M'Naughten test

M'Naughten test

Forensic psychiatry The most popular test for defining a person as insane under the law, which will find a defendant insane if she had a diseased mind that caused a defect of reason, such that when she acted, she either didn't know the act was wrong or didn't understand the nature and quality of her actions. See Insanity defense. Cf Durham rule, Irresistible impulse test, Substantial capacity test.
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735 (2006), in which the Supreme Court upheld the constitutionality of an Arizona statute that removed the cognitive incapacity element or second prong of the M'Naughten test.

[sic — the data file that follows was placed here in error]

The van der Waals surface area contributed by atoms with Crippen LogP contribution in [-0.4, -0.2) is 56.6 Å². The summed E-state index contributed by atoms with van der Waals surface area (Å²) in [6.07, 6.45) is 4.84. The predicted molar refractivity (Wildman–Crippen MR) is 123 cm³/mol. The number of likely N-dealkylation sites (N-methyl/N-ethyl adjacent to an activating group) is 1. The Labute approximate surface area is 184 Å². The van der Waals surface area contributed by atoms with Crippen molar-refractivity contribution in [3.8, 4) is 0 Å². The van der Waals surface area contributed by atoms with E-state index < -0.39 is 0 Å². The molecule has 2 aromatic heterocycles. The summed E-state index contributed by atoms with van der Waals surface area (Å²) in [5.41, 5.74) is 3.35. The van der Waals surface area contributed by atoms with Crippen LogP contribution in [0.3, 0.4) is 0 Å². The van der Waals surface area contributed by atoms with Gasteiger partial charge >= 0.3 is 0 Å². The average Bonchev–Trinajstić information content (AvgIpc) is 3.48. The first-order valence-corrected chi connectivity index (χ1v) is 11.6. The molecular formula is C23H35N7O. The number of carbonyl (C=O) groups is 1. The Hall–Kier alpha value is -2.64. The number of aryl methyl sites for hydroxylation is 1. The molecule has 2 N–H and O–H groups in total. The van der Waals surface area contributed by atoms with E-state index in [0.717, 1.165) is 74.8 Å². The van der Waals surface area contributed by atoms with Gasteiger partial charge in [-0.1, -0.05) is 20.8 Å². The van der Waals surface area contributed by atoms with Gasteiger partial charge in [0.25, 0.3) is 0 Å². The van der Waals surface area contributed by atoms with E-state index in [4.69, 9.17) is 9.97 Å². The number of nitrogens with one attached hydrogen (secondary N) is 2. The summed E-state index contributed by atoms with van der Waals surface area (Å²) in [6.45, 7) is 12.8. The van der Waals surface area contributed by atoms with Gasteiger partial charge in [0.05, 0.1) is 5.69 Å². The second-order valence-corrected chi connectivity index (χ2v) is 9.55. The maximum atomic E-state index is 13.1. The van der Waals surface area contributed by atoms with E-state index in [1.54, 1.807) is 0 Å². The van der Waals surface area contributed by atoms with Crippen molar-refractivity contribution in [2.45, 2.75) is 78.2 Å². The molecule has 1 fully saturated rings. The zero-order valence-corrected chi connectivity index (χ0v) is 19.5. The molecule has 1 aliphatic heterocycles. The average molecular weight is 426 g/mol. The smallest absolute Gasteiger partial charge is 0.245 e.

The M'Naughten test restricts psychiatric testimony to the narrow scope of a defendant's cognitive capacity and frequently makes it impossible for expert witnesses to describe the complete picture of the defendant's mental illness (TCPOMIa).
As previously stated, the M'Naughten test restricts psychiatric testimony to the narrow scope of a defendant's cognitive capacity and can prevent the complete picture of the defendant's mental illness and state--so crucial in the Yates' case.